Since my fronts and backs both have borders (giving myself a 1/8 inch gap won't really work, although I am not exactly sure what you mean by that), do you have any other suggestions?

Thanks for your help.

FastLearner
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How difficult is it to make your own cards?

Note carefully the first 11 words of my post:

Also, if you have them printed on a small offset press...

All of that advice was for offset printing. Not inkjets, not laser. I certainly agree that traditional coated papers and inkjets are not friends. But offset presses don't mind at all.

80# cover is usually heavier/stiffer than 110# cardstock... not only are they measured differently (as noted above), but it varies greatly from paper to paper. Most 80# cover has a heavier feel, but it's important to understand that weight <> thickness <> stiffness. Paper sample books are designed to help you pick the ideal paper for you... if you're having it printed on a small offset press, the printer should have plenty of sample books.

If you're printing it on a laser printer (or photocopier), you're much more limited in the thickness you'll be able to use. If you're printing it will an inkjet, the same thickness problems apply, as do problems with ink absorption, considerably limiting the paper you can use.

20 years in the printing industry (from the graphic designer side) brings a lot of experience. Just be happy you're not pasting up the cards with hot wax!

-- Matthew

Anonymous
How difficult is it to make your own cards?

I can speak from personal experience that lining up fronts and backs of cards in a home printer can be VERY dificult and frustrating. I had a printer that would never load paper the same way twice and would be as far as .5" off. It was terrible!

Quote:
So, this is printer error and not human error and there is nothing I can do about it?

The biggest problem with home printers isn't the tolerances, it's the consistency. As you mentioned, many less expensive home printers don't really line things up the same way twice. Sometimes you get lucky and get a printer that does a good job at it. I haven't been lucky yet.

There are ways to get fronts and backs to align nearly perfectly, but they're very time consuming. I have used with great success a system whereby I print the fronts and backs on separate 24 lb wax holdout paper and then use spray glue to cement them together (forming a laminate with surprising strength and better resistance to splitting and delaminating that regular cardstock... and you can add an opaque layer for 100% opacity in homemade cards), but it takes a while to go through the process.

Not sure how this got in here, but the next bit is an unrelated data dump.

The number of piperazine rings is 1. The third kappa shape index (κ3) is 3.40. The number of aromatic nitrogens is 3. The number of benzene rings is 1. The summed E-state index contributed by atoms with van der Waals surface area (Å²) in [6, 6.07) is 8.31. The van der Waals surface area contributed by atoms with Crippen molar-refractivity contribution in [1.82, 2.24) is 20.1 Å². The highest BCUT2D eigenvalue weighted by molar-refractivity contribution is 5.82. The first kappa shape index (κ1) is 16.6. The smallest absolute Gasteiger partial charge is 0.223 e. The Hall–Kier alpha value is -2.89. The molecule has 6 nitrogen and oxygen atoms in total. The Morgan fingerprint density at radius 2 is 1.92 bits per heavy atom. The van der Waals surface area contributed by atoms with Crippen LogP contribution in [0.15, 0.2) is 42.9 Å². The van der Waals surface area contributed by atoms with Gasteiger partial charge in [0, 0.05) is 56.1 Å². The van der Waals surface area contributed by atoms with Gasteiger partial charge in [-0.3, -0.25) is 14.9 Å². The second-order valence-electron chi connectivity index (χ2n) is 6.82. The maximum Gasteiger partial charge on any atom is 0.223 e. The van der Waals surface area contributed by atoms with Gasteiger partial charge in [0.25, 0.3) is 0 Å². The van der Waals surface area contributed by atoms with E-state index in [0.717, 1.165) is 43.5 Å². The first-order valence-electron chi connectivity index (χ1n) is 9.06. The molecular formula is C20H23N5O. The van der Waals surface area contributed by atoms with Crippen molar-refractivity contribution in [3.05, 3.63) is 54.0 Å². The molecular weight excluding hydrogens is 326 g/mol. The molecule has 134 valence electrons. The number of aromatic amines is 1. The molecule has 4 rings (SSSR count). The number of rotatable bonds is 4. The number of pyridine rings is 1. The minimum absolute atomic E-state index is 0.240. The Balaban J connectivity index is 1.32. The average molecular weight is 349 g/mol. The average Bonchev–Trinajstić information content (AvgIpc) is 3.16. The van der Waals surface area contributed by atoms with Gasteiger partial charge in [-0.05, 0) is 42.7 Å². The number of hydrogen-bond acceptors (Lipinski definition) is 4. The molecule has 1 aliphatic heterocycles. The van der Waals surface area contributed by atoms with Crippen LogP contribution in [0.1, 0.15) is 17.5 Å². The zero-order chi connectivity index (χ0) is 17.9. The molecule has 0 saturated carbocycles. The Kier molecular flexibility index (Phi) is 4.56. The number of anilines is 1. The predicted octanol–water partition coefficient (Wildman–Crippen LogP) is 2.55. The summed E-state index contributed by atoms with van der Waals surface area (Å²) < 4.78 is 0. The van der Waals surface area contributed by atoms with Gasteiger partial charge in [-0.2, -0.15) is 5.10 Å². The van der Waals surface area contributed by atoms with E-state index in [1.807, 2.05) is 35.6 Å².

Quote:
What is the cheapest duplex printer I could buy?

Unfortunately cheap just exacerbates the problem. Keep in mind that the printer needn't have a duplex unit to print on both sides. You can always spend the extra money on a better printer without a duplexing unit and just manually put the pages through twice.

If it's critical that your prototype look professional (and your home printer does a lousy job aligning front and back), then either use a manual system for lining up the fronts and the backs, or take your job to a print house (or copy shop) that can output them within reasonable tolerances.

Quote:
Since my fronts and backs both have borders (giving myself a 1/8 inch gap won't really work, although I am not exactly sure what you mean by that), do you have any other suggestions?

The 1/8" gap means that you leave a 1/8" white space between the atrwork and the edge of the card. It's better design for both printability and for reduced card wear.

Cards with printing to the edge (called full-bleed, where the image actually bleeds off the edge of the card) tend to show wear at the edges more readily. This effectively "marks" the cards. Not a big deal for prototyping or sending samples to publishers, but it's a design consideration worth bearing in mind as you design games.

FastLearner
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How difficult is it to make your own cards?

A trick on manual duplexing:

Lead with the same edge into the printer both sides. That is, if you have a piece of paper with 4 sides, labelled clockwise from the top 1 2 3 4, and the first time your paper goes through you put the #1 side in first, the next time you want the #1 side in first, too. That means in your software you need to design the backs of the cards so that they are upside-down.

The result is that whatever bias your printer has towards or away from the beginning will be mirrored on the flip side, generally lining things up much better.

Also, for more than a year in my little bits of spare time I've been programming a card design program to make me happy. One of its features is offsetting: one time you print some blank pages front and back, as the program describes. You hold them up to the light and tell the program how far off -- up/down and left/right -- the registration marks are. The program saves this information (averaging your multiple measurements) and henceforth pushes everything around on the front/back a bit to increase the likelihood of matching (you can run tests after it guesses and further refine it).

It won't make up for the randomness that exists, but it will make up for the regular pattern of offsetting that all prnters seem to have.

Why this isn't built into printer drivers I do not know, other than it being a fair bit of work.

VeritasGames
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How difficult is it to make your own cards?

markmist wrote:
What exactly do you mean by the paper traction feed system engages in a quasi-random fashion? So, this is printer error and not human error and there is nothing I can do about it?

The traction system to load paper in most inkjets should theoretically line up 100% of the time if the paper loads exactly the same each time and feeds through at the same rate. Since a lot of the loading process is generally some form of friction feed, that's not going to work instantly every time, and there may be a somewhat random lag of a few tenths of a second and maybe a 1/4 of an inch of random difference in where it grabs the paper.

In my experience, this can be minimized by loading a single page at a time. I find that when you have a stack of paper, the friction feeder tends to have more variance in where it grabs the paper. Maybe I'm hallucinating, but I don't think so.

This is a mechanical limitation, and can only be limited by humans, at best, as I've described above and by regularly cleaning the printer's parts thoroughly.

The better printers tend to have substantially less variance in alignment.